By John Kelly
Tuesday, December 19, 2006
A regulation hockey puck is three inches in diameter and one inch thick. It weighs about six ounces. At rest, it makes a nice paperweight or an excessively overbuilt coaster for a refreshing beverage.
Toss it in an ice rink and slap it with a hockey stick, however, and that puck becomes a wicked projectile, a black blur capable of moving at speeds exceeding 100 mph.
You take your eyes off it at your peril.
Which is why it's nothing short of a miracle that four times a week 8-year-old Mark Weinstein of Bethesda pulls on his hockey pants, shin pads, socks, shoulder pads, elbow pads, jersey, skates, gloves and helmet and then glides onto the ice to smack a puck with his teammates.
When Mark was a baby, it looked as though he might never see again. One day at 3 1/2 months old, "he wouldn't open his eyes," Mark's mother, Dorothy, told me. When he was finally persuaded to let a pediatrician take a look, Mark looked out from a left eye that was disturbingly cloudy.
The next Monday, Mark was examined by Dr. Mohamad Sami Jaafar, head of the ophthalmology division at Children's Hospital. On Thursday, Mark had his first surgery. He had been born with an ailment more common in the very old than the very young: the dangerous buildup of pressure inside the eyeball called glaucoma.
I had always thought of the human eyeball as a closed system, but in fact the fluid that fills it -- called the aqueous humor -- is continuously circulated at the front of the eye. When this fluid can't drain properly, pressure builds up. The eyeball swells, putting stress on the bundle of optic nerves at the back of the eye that sends visual information to the brain. Too much pressure, and darkness eventually closes in.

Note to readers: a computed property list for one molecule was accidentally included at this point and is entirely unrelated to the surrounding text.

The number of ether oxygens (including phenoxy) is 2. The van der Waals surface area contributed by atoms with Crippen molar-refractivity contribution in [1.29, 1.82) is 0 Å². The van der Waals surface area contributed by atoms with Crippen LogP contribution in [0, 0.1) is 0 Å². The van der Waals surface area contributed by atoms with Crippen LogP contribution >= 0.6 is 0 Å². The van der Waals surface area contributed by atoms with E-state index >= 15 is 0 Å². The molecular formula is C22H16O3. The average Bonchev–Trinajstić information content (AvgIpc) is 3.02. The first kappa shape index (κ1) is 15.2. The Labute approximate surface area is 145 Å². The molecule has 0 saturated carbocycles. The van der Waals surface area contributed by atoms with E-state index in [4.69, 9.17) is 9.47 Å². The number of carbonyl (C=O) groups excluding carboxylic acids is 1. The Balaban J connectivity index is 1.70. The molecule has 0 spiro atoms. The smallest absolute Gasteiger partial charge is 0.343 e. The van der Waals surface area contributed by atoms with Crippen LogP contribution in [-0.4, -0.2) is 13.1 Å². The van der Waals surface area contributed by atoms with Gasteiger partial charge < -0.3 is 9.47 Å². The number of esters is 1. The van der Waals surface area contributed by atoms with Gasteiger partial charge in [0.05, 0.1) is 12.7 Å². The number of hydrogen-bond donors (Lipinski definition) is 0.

"Most adults are treated with eyedrops," said Dr. Jaafar. "Most of them do well; on occasion a small percentage will ultimately need surgery. It is the reverse in children. The main treatment is surgery."
Dr. Jaafar operated three times on Mark's left eye and once on his right, carefully slicing between the cornea and iris to create the drainage channels Mark was born without.
The operations were just the beginning of Mark's treatment. For years Dorothy and her husband, Jay, carefully administered eye drops and made sure that Mark wore a patch over his better eye.
Young eyes are malleable, and the connection between eye and brain was still being forged in Mark. The danger with pediatric glaucoma patients is that they will favor their good eye. If they do that, the brain never learns to process information from the poorer eye. By age 10, it's too late to establish that connection.
Today, Mark has 20/20 vision in his right eye and 20/40 in his left. The glasses he wears aren't any different from those worn by other third-graders.
The eyes are our window on the world. But the eye is also the world's window onto us.
"It is the only part of the brain that you can look into," Dr. Jaafar said.
The eyes have an almost spiritual power, allowing us to communicate with a glance emotions too powerful for words.
Said Dr. Jaafar: "It's extremely disturbing to a parent when they have a newborn baby and they smile and coo to the child and the child just does not respond back to them, doesn't see the expression of the adult."
And so he and his colleagues at Children's Hospital work to lift that barrier, to give sight to those headed toward blindness.
One evening last week, Mark skated with his Montgomery Blue Devils "Mite B"-division teammates at the Rockville Ice Arena, his father gliding nearby, his mother watching from the stands.
"I never would have guessed this eight years ago," said Dorothy.
His practice over, Mark said he hopes Dr. Jaafar will come watch him skate one day.Making a Difference
Your tax-deductible donation to Children's Hospital will help ensure that even poor kids will be able to receive the same care and treatment as Mark.
To donate, make a check or money order payable to "Children's Hospital" and mail it to Washington Post Campaign, P.O. Box 17390, Baltimore, Md. 21297-1390.
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